So teach us to number our days, That we may present to You a heart of wisdom. (Psalm chapter 90 verse 12)
I grew up in the 80s.
We had to make our own fun and learn how to be bored.
I loved TV.
I loved sport.
I loved footy in the winter.
I loved summer. It was the beach, it was trying to surf, it was playing cricket.
Backyard cricket games were fierce, and we spent most of our time emulating our beloved Australian team, but most of the time, it was probably the West Indies players I wanted to be like.
I had my Aussie heroes though. I wanted to bowl like Dennis Lillee. He was fast. He had a bit of “swagger” and arrogance about him- he knew he was good.
I loved Rod Marsh as well. The Australian wicketkeeper often would be wringing his hands in pain as the thunderbolts from Lillee and Jeff Thomson thundered into his gloves.
While I wanted to bowl fast like Lillee, I wanted to bat like Marsh
Regardless of the situation, he wanted to attack. Not that I wanted to bear the cost and the expense of buying a new bat, but I wanted to hit the ball so hard like him that I broke the bat, like he did during a one-day cricket game versus New Zealand.
But he played the game from what I remember in the “spirit of the game.” I was a competitive player in all sports. I had my tantrums on and off the field in any sport I played. I disputed decisions in the backyard footy and cricket games, I disputed decisions and was willing to “give it to the opposition” in the Saturday games of footy and cricket.
Yet, Marsh changed my view on sportsmanship and challenged me as a young boy growing up. He got angry on the field at his captain, Greg Chappell, for wanting his brother, Trevor Chappell, to bowl an underarm delivery to win a game of cricket against New Zealand. My competitive nature loved the “bending of the rules”, but he taught me that day why the “spirit of the game” is so important.
Rod Marsh died this week, aged 74.
As a fast bowler, I just wanted to bowl fast. Not very accurate or under control at times, but if the wicketkeepers’ hands hurt as my deliveries thundered into his gloves, then I was fine with that.
If the batsman got in the way of my deliveries and took a hit, well, I know I had done my job and I was fine with that. Please don’t be too concerned- I did cop my fair share as well. I had to learn to receive just as much as I would give.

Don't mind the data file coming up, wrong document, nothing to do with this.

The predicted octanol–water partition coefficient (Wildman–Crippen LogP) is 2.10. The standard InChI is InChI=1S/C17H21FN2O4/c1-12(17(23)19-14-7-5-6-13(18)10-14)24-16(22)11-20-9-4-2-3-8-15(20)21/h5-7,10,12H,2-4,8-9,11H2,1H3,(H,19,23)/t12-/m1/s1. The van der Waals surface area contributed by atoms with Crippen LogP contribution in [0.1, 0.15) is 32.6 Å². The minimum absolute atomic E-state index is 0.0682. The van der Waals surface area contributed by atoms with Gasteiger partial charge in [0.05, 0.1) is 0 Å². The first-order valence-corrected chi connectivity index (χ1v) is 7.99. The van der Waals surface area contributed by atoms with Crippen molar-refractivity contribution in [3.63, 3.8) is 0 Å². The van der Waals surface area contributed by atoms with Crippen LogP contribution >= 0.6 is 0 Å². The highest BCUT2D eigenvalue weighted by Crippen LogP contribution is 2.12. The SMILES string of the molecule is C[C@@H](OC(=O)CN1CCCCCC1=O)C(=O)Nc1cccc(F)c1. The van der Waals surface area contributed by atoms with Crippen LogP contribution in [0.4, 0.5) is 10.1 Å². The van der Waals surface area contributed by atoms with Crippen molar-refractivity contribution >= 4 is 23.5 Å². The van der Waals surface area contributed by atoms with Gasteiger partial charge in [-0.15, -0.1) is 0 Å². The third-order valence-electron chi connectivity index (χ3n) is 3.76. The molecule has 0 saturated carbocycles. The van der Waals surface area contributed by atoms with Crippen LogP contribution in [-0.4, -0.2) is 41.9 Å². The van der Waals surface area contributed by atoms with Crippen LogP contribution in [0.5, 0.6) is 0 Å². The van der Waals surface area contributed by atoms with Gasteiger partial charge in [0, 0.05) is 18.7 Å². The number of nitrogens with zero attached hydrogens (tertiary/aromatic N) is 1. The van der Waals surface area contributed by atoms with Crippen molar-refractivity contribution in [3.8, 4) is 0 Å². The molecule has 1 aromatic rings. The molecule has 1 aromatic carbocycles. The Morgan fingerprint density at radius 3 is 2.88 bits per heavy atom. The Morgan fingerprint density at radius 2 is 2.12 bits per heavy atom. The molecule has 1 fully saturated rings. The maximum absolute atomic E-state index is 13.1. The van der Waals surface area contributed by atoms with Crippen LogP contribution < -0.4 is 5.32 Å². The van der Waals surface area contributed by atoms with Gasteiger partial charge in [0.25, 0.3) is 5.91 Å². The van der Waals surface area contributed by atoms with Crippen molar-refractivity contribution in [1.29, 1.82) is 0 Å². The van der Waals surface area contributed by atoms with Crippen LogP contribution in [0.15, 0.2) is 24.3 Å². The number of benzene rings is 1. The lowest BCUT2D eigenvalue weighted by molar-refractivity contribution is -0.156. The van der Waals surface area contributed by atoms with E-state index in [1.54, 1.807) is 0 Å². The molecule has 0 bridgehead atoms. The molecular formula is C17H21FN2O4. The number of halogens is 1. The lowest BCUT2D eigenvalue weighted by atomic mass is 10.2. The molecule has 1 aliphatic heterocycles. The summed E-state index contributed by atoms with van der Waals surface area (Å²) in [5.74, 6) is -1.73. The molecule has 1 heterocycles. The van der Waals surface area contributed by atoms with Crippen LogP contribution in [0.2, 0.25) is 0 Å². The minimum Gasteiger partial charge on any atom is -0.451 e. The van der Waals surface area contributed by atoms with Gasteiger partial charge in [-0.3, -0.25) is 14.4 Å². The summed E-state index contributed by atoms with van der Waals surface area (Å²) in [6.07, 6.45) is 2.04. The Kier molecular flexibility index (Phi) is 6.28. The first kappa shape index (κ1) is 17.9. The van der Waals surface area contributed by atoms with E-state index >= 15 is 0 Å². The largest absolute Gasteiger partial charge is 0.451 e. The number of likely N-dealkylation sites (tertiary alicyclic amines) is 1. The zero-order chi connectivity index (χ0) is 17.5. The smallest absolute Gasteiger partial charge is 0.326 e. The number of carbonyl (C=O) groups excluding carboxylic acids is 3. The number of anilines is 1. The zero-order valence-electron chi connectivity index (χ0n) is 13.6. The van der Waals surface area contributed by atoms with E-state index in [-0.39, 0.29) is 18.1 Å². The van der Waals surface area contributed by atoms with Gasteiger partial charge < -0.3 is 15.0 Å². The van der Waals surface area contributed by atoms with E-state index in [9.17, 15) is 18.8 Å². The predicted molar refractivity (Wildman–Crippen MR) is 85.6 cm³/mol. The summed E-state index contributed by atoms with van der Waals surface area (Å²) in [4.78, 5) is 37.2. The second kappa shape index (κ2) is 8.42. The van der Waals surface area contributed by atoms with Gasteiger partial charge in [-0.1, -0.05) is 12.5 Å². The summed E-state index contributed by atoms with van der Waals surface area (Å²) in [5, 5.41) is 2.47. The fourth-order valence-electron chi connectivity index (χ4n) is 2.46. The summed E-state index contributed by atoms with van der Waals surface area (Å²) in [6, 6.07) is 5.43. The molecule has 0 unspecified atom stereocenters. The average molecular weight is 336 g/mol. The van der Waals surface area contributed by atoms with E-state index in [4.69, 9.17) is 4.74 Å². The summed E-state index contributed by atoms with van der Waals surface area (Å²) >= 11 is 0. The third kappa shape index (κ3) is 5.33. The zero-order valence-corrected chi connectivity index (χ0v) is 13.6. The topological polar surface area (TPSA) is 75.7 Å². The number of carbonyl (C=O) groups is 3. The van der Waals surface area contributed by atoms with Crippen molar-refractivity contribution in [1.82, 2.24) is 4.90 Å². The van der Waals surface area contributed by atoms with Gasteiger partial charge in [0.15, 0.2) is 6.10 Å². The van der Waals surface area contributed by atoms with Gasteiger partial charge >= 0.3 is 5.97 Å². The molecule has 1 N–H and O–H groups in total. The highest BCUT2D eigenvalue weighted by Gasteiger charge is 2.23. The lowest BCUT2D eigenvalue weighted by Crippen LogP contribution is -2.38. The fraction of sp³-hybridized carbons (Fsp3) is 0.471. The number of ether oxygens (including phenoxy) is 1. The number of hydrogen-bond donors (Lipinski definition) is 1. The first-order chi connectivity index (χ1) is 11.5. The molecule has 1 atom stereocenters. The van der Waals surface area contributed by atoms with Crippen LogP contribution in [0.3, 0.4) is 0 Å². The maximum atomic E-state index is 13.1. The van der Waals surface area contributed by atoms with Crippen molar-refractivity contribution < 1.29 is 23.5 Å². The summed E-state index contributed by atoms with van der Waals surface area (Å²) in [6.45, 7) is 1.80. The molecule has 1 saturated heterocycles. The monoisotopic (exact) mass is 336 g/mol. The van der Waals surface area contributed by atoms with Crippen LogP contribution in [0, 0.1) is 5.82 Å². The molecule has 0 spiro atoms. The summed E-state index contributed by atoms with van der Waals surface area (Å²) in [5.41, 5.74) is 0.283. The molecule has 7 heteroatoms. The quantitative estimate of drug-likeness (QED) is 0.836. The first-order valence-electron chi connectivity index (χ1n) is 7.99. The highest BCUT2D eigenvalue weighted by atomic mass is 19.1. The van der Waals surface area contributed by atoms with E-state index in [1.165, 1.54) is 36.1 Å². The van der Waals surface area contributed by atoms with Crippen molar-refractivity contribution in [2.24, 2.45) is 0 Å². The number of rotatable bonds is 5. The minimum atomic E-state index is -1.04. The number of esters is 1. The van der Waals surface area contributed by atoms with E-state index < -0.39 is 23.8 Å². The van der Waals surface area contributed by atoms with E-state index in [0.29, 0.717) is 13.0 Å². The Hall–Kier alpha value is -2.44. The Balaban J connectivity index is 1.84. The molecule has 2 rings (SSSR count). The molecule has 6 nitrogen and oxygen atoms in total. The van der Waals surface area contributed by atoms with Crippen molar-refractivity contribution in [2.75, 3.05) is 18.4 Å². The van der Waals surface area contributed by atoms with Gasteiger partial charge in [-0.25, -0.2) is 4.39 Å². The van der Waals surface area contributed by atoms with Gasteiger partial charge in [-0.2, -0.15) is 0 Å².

Fast bowling did not do many favours to my back, and so I stopped playing competitively. Playing Australian Rules football became more of a priority for me.
The art of spin bowling never was part of many games I ever played in. There was the odd Indian or Pakistani who would come over and play against Australia and they always seemed an oddity. When I played, or even when I watched Australia play, or any team for that manner, the “spinner” seemed to come on because the fast bowlers could not get a wicket and the team was trying to “buy” a wicket.
Along came this bloke called Shane Warne.
He was around the same age as me and I could not believe he got into the Australian team ahead of me! A spinner! What is leg spin anyway?
To see him carted around the SCG on his debut and only getting one wicket proved why I thought this experiment would be short lived.
Shane Warne revived test cricket, perhaps it could be argued, he saved cricket.
I remember in the 80s growing up watching Australia and just hoping we would not lose. We watched and revelled in those moments when we would draw a test. I would watch virtually every ball of every game on offer on TV. I had my own cricket score book and would score the game. But, Australia would lose often. One day cricket (the pyjama game my grandfather called it), really sparked much more interest in the game because we at least would get a result. We would win at times. Australia won the World Cup in this format in 1989 in India.
In 1993, Shane Warne was on his debut tour to England. His first ball on English soil, and he bowled “the ball of the century.” Watching that delivery made me wish I had learnt spin bowling. It would have been much better for my back for starters, but it was mesmerising.
Every kid I knew growing up would try and bowl fast. In 1993, I was a new teacher and while not many of my students over the last 30 years have played cricket, many of them have wanted to try and spin the ball. All three of my sons have tried their hand at cricket. One is still playing. I made them try and bowl fast, but they have all started out wanting to bowl spin. At least my youngest now comes off the long run up! Yet, in his Under 13 team of 10 players, 3 of them bowl spin. To be honest, they bowl very well, and it is amazing to watch 11 and 12 year old boys trying to master the art.
“Warnie” was never far away from controversy. I am not sure his lifestyle, behaviour, eating and drinking habits would be seen as fondly nowadays.
But I loved cricket and continue to love cricket because of “Warnie”.
Shane Warne died this week aged 52.
Russell Modlin is in his 30th year as a Secondary English and Physical Education Teacher. He has taught in Mackay, Brisbane, Alice Springs and currently on the Sunshine Coast. He is married to Belinda (26 years) and they have three sons- 2 have finished High School, 1 to go!
Russell Modlin’s archive of previous article can be found atwww.pressserviceinternational.org/russell-modlin.html